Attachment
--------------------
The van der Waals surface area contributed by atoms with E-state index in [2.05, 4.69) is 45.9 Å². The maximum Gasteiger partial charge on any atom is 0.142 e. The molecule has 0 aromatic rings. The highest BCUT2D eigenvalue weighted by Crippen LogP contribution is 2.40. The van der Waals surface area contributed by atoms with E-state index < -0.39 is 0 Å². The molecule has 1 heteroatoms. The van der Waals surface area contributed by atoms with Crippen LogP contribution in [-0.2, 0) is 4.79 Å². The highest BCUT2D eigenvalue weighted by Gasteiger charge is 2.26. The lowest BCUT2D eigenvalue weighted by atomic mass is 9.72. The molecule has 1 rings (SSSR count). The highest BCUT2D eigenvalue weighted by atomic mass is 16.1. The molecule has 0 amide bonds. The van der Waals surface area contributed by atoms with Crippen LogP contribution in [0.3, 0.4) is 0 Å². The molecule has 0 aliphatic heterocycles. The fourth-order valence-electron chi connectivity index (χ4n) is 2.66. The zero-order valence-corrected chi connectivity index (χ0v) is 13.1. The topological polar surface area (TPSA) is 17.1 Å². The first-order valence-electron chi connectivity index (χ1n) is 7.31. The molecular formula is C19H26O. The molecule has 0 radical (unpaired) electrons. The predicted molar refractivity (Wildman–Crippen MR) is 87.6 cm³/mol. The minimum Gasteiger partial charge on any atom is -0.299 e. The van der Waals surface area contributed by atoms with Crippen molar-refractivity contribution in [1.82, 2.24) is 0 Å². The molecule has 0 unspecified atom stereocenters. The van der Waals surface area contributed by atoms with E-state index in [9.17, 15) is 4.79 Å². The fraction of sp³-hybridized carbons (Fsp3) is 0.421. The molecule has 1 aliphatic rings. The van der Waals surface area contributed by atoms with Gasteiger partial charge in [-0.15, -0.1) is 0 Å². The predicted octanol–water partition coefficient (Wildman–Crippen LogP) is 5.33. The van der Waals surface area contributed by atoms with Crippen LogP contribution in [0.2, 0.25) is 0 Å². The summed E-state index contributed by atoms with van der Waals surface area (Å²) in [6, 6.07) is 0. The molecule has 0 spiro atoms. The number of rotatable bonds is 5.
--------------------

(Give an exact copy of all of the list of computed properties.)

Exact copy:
The van der Waals surface area contributed by atoms with E-state index in [2.05, 4.69) is 45.9 Å². The maximum Gasteiger partial charge on any atom is 0.142 e. The molecule has 0 aromatic rings. The highest BCUT2D eigenvalue weighted by Crippen LogP contribution is 2.40. The van der Waals surface area contributed by atoms with E-state index < -0.39 is 0 Å². The molecule has 1 heteroatoms. The van der Waals surface area contributed by atoms with Crippen LogP contribution in [-0.2, 0) is 4.79 Å². The highest BCUT2D eigenvalue weighted by Gasteiger charge is 2.26. The lowest BCUT2D eigenvalue weighted by atomic mass is 9.72. The molecule has 1 rings (SSSR count). The highest BCUT2D eigenvalue weighted by atomic mass is 16.1. The molecule has 0 amide bonds. The van der Waals surface area contributed by atoms with Crippen LogP contribution in [0.3, 0.4) is 0 Å². The molecule has 0 aliphatic heterocycles. The fourth-order valence-electron chi connectivity index (χ4n) is 2.66. The zero-order valence-corrected chi connectivity index (χ0v) is 13.1. The topological polar surface area (TPSA) is 17.1 Å². The first-order valence-electron chi connectivity index (χ1n) is 7.31. The molecular formula is C19H26O. The molecule has 0 radical (unpaired) electrons. The predicted molar refractivity (Wildman–Crippen MR) is 87.6 cm³/mol. The minimum Gasteiger partial charge on any atom is -0.299 e. The van der Waals surface area contributed by atoms with Crippen molar-refractivity contribution in [1.82, 2.24) is 0 Å². The molecule has 0 unspecified atom stereocenters. The van der Waals surface area contributed by atoms with E-state index in [9.17, 15) is 4.79 Å². The fraction of sp³-hybridized carbons (Fsp3) is 0.421. The molecule has 1 aliphatic rings. The van der Waals surface area contributed by atoms with Gasteiger partial charge in [-0.15, -0.1) is 0 Å². The predicted octanol–water partition coefficient (Wildman–Crippen LogP) is 5.33. The van der Waals surface area contributed by atoms with Crippen LogP contribution in [0.2, 0.25) is 0 Å². The summed E-state index contributed by atoms with van der Waals surface area (Å²) in [6, 6.07) is 0. The molecule has 0 spiro atoms. The number of rotatable bonds is 5.